Also known as
What does it look like?
Spiny scrambling shrub (<15m tall). Young shoots finely ribbed and rounded, and stems are woody, with tapering, hooked spines where stems join with leaves, occasionally in pairs. Leaves are divided twice, first evenly into 5-10 leaflet pairs (8-20mm long) with no terminal leaflet, then into 6-12 pairs of tiny oval leaflets. Pale yellow, pea-like flowers (15 mm long) are grouped along the end of the stems (Jun-Nov), and are followed broad, oblong pods (7-10 x 2-3 cm) containing smooth, mottled brown seeds (8-10 mm long).
Why is it weedy?
Very quick growing and maturing, and produces many well-dispersed seeds. Thicket-forming, long-lived. Tolerates wind, salt, hot, drought, poor soils, moderate shade.
How does it spread?
Seeds are spread by soil and water movement and wind.
What damage does it do?
Forms impenetrable thickets, preventing native species from establishing, and killing all plants growing above and below it.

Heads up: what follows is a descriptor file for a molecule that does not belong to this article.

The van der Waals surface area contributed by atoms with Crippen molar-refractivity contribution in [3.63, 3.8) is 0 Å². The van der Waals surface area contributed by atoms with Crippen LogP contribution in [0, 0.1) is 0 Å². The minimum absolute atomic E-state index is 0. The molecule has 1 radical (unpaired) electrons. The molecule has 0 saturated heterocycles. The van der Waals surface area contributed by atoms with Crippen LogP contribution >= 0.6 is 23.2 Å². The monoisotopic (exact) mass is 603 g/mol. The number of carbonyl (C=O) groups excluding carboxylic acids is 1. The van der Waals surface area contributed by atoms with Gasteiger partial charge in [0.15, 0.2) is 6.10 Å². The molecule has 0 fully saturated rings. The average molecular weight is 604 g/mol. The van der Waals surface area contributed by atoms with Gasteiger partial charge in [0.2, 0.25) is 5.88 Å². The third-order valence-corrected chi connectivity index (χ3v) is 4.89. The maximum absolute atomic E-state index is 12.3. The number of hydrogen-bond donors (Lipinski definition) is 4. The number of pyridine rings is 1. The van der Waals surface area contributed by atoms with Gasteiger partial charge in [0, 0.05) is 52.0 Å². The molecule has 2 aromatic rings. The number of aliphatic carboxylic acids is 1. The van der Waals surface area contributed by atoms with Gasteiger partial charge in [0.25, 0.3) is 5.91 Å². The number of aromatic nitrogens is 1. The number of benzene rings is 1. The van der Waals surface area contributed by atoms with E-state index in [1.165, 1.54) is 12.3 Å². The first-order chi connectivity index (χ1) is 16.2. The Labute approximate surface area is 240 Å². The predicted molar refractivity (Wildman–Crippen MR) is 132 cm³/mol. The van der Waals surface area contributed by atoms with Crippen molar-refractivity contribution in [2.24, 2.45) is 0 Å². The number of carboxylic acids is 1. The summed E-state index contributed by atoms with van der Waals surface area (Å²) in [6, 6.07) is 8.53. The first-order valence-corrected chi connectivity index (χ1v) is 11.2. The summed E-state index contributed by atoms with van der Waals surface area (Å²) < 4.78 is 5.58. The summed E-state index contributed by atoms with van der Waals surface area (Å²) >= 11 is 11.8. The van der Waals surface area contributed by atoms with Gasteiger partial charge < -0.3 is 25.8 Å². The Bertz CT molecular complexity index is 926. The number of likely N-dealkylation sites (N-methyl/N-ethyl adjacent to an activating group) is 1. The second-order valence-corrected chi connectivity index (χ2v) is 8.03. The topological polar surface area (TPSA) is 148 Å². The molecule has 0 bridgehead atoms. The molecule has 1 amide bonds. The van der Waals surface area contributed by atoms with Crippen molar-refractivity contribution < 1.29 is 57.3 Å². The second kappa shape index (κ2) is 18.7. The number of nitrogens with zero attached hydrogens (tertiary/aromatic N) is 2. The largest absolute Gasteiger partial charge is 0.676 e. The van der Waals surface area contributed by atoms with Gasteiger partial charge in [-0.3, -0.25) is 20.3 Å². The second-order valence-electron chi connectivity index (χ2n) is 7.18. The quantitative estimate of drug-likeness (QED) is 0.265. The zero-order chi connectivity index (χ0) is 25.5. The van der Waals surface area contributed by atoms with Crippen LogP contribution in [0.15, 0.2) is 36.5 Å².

Which habitats is it likely to invade?
Disturbed forest and shrubland, fernland, open sites in coastal forest; potentially in Northland.
What can I do to get rid of it?
1. Dig out small patches (all year round): dispose of at refuse transfer station, burn or bury.
2. Cut trunk and paint stump (all year round): cut trunk near to the ground, and swab freshly cut stump with metsulfuron-methyl 600g/kg (2g/L) or a product containing 100g picloram+300g triclopyr/L (100ml/L).
3. Overall spray (spring-summer): metsulfuron-methyl 600 g/kg (5g/10L + penetrant) or a product containing 100g picloram+300g triclopyr/L (25ml/10L).
What can I do to stop it coming back?
Major potential pest, eliminate in all warmer areas. Follow up for 5+ years, then replant with dense shading species.